German richness and poverty by Argentinian eyes

On discovery tour with the Argentinian volunteers, taking Fotos on German richness and poverty in one hour. Here some results from the experiment and the comments of the volunteers. Since last Wednesday, I have no doubt that you could easily design a broschure on poor Germany and ask for donations. Even with fotos from the city center of Bielefeld.

"Richness: Just leaving the bag on the square."
"Poverty: People begging."
"Richness: The independence with which the old people spend their lives."
"Poverty: The Turkish community spends their live on the edge of the society. You even see it in the details."
"Richness: No waste nowhere. Everything clean and in orden, even where you least expect it."
"Poverty: No cartoñeros, but a lot of people collecting bottles to increase their income."
"Richness: Everywhere new cars."
"Poverty: Homeless in Germany."
"Richness and poverty: So much stuff and so little use."

(from left to right: Rodrigo, Lautaro, Matias, Yesica, Daniel)


Notes on the second cultural shock

This morning in a hip café in Cologne, in the heard of the rich, progressive green milieu of German middle class. Everybody reads the politically correct newspaper, people know each other, greet and inform about the last house parties. A corner with toys suggests that you could easily bring your kids while enjoying Italian salami on ciabatta.

Everything looks friendly till my sister calls. Just coming back from her holiday, I try it with a warm: “How was it, did you arrive well?”. Having said my two introducing sentences, a 45 year old man with designer glasses and nothing on his table than a cappuccino stands up at the other end of the room and shouts with angry voice into my direction. “Können Sie bitte rausgehen zum Telefonieren?! - Can you please do your phonecall outdoors?!”

I am afraid that he means it seriously. I do not have enough space to leave. I lower my voice, anxiously continuing my phone call while concentrating on the man and forgetting about my sister. I finish my coffee fastly and leave the place with a bad conscious.

Has Germany become a country where cafés are places to communicate silently on I-phones, probably editing notes on next web articles? Where kiwi ornaments next to a served croissant have become a decoration for a life in high competition and without any warmth? Where a corner for kids is just a scenery for efficient individual output?

It is in the everyday moments in which I lack orientation, in which I do not understand exactly and in which I need 5 seconds more to react than the others. A lot of the times it then is too late. Everyday life became a training camp to understand codes and react adequately with the handicap that my accent is missing.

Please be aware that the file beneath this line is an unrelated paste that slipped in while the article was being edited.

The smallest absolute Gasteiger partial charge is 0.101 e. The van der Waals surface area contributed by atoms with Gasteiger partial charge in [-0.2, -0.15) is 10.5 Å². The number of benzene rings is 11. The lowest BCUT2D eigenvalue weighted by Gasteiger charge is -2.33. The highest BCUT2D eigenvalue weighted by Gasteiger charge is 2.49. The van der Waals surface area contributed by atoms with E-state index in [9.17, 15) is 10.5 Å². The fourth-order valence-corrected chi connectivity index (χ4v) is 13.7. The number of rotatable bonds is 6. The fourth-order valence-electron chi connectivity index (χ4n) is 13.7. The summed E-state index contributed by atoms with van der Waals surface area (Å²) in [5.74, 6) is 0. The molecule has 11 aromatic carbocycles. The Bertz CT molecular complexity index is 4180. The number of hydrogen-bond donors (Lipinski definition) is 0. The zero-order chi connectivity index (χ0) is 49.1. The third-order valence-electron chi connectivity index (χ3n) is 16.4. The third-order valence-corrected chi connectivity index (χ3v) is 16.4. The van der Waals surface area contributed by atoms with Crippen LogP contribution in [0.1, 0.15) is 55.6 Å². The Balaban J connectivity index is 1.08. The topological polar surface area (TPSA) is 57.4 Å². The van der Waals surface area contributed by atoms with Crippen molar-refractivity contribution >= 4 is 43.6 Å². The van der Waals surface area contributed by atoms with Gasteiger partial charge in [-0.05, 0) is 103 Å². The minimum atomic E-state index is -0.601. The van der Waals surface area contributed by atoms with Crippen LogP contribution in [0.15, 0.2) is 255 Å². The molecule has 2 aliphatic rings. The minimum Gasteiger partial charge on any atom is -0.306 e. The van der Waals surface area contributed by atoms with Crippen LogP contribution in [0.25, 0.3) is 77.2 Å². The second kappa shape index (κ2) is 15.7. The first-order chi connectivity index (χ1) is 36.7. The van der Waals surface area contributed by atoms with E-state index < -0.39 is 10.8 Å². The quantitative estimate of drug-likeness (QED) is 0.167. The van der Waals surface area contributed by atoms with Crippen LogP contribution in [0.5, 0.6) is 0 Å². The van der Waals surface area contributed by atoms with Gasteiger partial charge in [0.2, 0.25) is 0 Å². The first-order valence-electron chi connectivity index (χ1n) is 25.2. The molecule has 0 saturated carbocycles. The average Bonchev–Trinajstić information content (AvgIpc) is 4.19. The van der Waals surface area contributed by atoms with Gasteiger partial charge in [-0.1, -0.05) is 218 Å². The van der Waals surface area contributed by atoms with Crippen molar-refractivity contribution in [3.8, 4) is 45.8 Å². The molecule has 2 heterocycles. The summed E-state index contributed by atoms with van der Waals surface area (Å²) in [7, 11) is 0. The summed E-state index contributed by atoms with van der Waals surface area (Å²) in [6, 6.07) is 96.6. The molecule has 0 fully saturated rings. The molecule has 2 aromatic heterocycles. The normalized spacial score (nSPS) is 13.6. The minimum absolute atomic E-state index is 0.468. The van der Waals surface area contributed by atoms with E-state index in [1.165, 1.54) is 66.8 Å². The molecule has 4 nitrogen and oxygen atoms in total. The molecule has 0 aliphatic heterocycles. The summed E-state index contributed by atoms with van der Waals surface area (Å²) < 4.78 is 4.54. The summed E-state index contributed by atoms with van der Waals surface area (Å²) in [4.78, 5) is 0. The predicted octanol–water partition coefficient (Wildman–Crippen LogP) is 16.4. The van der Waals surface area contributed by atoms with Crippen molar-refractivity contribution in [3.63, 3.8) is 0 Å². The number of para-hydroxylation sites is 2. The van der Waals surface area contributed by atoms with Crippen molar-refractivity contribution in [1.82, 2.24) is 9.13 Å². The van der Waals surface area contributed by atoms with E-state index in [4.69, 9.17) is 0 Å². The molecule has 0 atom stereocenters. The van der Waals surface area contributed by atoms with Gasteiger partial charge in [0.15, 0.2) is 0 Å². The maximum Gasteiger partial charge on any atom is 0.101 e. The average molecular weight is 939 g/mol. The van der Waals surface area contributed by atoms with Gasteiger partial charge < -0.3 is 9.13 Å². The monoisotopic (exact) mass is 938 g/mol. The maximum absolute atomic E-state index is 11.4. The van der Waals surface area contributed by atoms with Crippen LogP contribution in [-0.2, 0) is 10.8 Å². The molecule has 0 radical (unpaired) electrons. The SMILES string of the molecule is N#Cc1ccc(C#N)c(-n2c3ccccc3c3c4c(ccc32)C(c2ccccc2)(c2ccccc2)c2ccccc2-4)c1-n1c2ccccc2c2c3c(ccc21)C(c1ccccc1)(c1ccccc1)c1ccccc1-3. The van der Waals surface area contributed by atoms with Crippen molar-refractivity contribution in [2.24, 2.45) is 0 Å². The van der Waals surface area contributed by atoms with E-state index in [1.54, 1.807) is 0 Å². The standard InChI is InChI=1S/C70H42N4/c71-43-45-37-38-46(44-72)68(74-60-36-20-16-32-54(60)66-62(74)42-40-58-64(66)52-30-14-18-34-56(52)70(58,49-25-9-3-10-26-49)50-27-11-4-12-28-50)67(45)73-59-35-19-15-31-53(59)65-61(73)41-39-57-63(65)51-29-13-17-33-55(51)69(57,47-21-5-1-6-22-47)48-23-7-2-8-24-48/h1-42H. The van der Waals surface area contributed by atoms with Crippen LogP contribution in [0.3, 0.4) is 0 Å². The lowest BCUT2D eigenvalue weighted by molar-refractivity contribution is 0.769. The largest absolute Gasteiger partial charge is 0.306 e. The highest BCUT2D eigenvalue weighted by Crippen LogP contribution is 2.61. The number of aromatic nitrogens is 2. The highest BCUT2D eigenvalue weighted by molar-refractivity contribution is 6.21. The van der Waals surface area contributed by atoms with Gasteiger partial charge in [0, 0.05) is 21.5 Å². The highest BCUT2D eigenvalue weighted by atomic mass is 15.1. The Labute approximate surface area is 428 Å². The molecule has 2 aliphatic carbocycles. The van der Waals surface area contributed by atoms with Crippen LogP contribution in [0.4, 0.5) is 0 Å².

What else to note on Germany?
Germans are blond. Much blonder than I remember.

Out of the automate which Aldi has installed all over the republic falls a bread after pushing a button. It´s warm. On the offer´s table you find walking sticks from carbon for 20 €. People seriously use them while walking along the Rhine. Aldi basically sells everything your household does not need. And mostly its cheaper than the same product in any of the La Plata states, although equally imported from China. The lady in front of me leaves her purse in the wagon while searching some canned pineapple. Her credit card glimps out of it.

Individualverkehr. Its a sad ride in a big car. And with me all the others on the highways. Everybody alone.

A night in a beergarden. I leave my jacket on the chair next to me. Nobody will take it. On the way back, a single woman is sitting on the bench in the park, her bicycle next to her. Its dark and around midnight. She enjoys.

Passengers indeed stop when the traffic lights show red, even if there is no car coming. Every highway, street and path is full of street signs. They tell me when to park, where to play, what to put into the waste bin. Where my dog has to shit, where I should walk and -most important- where to use which speed. There are rules everywhere. Most amazing: people stick to them.

In fact, Germany became friendlier while I was away. They give me rolls, drinks, newspaper with warm wishes and friendly comments. They chat in front of desks, doors, vehicles, speak English and smile into the faces of the others. Considering that, greeting with handshake, keeping the physical distance, sticking to a formal “Sie” gets more absurd. Again I am tracked in having lost orientation.

Crossing the border from Germany to the Netherlands and Belgium, all in one day and back. Nobody asks for your passport. No police on the street, just a subtle European flag and the name on the next state.

Its raining. One day after another. It hardly stops. The radio says its the rainiest august since 100 years. I hope so.

I write that entry in the train. There are less people than seats. Reading lamps are working, there is a plug to load my laptop. The train officer apologizes that we arrive three minutes too late in Burgkundstadt. The two ladies at my side chat loudly about kids and grandchildren, homes and politics, and again about grandchildren. Till now, nobody has asked them to shut up.